A /populate call can be included for example at application start to ensure all required proxies exist. It is safe to make this call several times, since proxies will be untouched as long as their fields are consistent with the new data.

CLI Example

$ toxiproxy-cli create -l localhost:26379 -u localhost:6379 redis
Created new proxy redis
$ toxiproxy-cli list
Listen          Upstream        Name  Enabled Toxics
======================================================================
127.0.0.1:26379 localhost:6379  redis true    None

Hint: inspect toxics with `toxiproxy-client inspect <proxyName>`
$ redis-cli -p 26379
127.0.0.1:26379> SET omg pandas
OK
127.0.0.1:26379> GET omg
"pandas"
$ toxiproxy-cli toxic add -t latency -a latency=1000 redis
Added downstream latency toxic 'latency_downstream' on proxy 'redis'
$ redis-cli -p 26379
127.0.0.1:26379> GET omg
"pandas"
(1.00s)
127.0.0.1:26379> DEL omg
(integer) 1
(1.00s)
$ toxiproxy-cli toxic remove -n latency_downstream redis
Removed toxic 'latency_downstream' on proxy 'redis'
$ redis-cli -p 26379
127.0.0.1:26379> GET omg
(nil)
$ toxiproxy-cli delete redis
Deleted proxy redis
$ redis-cli -p 26379
Could not connect to Redis at 127.0.0.1:26379: Connection refused

Metrics

Toxiproxy exposes Prometheus-compatible metrics via its HTTP API at /metrics. See METRICS.md for full descriptions

Frequently Asked Questions

How fast is Toxiproxy? The speed of Toxiproxy depends largely on your hardware, but you can expect a latency of < 100µs when no toxics are enabled. When running with GOMAXPROCS=4 on a Macbook Pro we achieved ~1000MB/s throughput, and as high as 2400MB/s on a higher end desktop. Basically, you can expect Toxiproxy to move data around at least as fast the app you're testing.

Can Toxiproxy do randomized testing? Many of the available toxics can be configured to have randomness, such as jitter in the latency toxic. There is also a global toxicity parameter that specifies the percentage of connections a toxic will affect. This is most useful for things like the timeout toxic, which would allow X% of connections to timeout.

I am not seeing my Toxiproxy actions reflected for MySQL. MySQL will prefer the local Unix domain socket for some clients, no matter which port you pass it if the host is set to localhost. Configure your MySQL server to not create a socket, and use 127.0.0.1 as the host. Remember to remove the old socket after you restart the server.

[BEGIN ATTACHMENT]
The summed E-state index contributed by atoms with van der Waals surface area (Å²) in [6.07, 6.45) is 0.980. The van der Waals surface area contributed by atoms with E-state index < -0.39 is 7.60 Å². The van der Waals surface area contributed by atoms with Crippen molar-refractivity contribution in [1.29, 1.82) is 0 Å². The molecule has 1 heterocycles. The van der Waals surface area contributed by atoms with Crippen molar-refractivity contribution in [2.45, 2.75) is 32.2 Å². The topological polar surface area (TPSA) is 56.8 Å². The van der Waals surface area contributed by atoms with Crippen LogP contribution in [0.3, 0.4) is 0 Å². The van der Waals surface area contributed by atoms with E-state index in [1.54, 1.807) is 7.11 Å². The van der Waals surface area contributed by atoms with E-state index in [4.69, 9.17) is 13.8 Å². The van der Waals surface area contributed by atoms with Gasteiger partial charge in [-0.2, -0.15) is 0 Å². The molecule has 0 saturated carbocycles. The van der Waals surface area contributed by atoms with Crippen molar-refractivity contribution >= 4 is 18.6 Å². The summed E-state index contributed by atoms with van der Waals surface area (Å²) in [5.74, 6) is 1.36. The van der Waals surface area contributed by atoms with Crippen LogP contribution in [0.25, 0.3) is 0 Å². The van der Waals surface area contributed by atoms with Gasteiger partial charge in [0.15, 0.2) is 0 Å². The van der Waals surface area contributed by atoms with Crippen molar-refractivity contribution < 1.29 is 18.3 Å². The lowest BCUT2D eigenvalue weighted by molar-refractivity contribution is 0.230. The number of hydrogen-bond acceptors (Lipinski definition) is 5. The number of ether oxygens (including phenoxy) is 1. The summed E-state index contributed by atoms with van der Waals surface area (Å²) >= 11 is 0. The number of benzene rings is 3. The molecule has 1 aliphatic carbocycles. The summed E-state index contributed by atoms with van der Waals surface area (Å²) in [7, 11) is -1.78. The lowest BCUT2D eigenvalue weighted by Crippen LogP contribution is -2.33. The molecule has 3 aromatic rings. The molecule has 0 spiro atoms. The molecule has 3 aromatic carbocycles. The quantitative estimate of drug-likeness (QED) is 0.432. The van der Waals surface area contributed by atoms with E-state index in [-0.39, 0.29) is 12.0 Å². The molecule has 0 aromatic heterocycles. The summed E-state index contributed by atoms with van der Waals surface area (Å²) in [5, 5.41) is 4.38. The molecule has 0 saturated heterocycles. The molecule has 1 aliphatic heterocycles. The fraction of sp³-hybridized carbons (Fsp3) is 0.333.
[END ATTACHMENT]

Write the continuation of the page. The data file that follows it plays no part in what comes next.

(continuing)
Toxiproxy causes intermittent connection failures. Use ports outside the ephemeral port range to avoid random port conflicts. It's 32,768 to 61,000 on Linux by default, see /proc/sys/net/ipv4/ip_local_port_range.

Should I run a Toxiproxy for each application? No, we recommend using the same Toxiproxy for all applications. To distinguish between services we recommend naming your proxies with the scheme: <app>_<env>_<data store>_<shard>. For example, shopify_test_redis_master or shopify_development_mysql_1.

Development

  • make. Build a toxiproxy development binary for the current platform.
  • make all. Build Toxiproxy binaries and packages for all platforms. Requires to have Go compiled with cross compilation enabled on Linux and Darwin (amd64) as well as goreleaser in your $PATH to build binaries the Linux package.
  • make test. Run the Toxiproxy tests.

Release

See RELEASE.md

Author: Shopify
Source Code: https://github.com/shopify/toxiproxy 
License: MIT license

#go #golang #testing #proxy #chaos 

Toxiproxy: A TCP Proxy To Simulate Network and System Conditions
Lulu  Hegmann

Lulu Hegmann

1623923606

Web Service Which Feeds Navitia with Real-Time Disruptions: Chaos

Chaos

Chaos is the web service which can feed Navitia with real-time disruptions. It can work together with Kirin which can feed Navitia with real-time delays.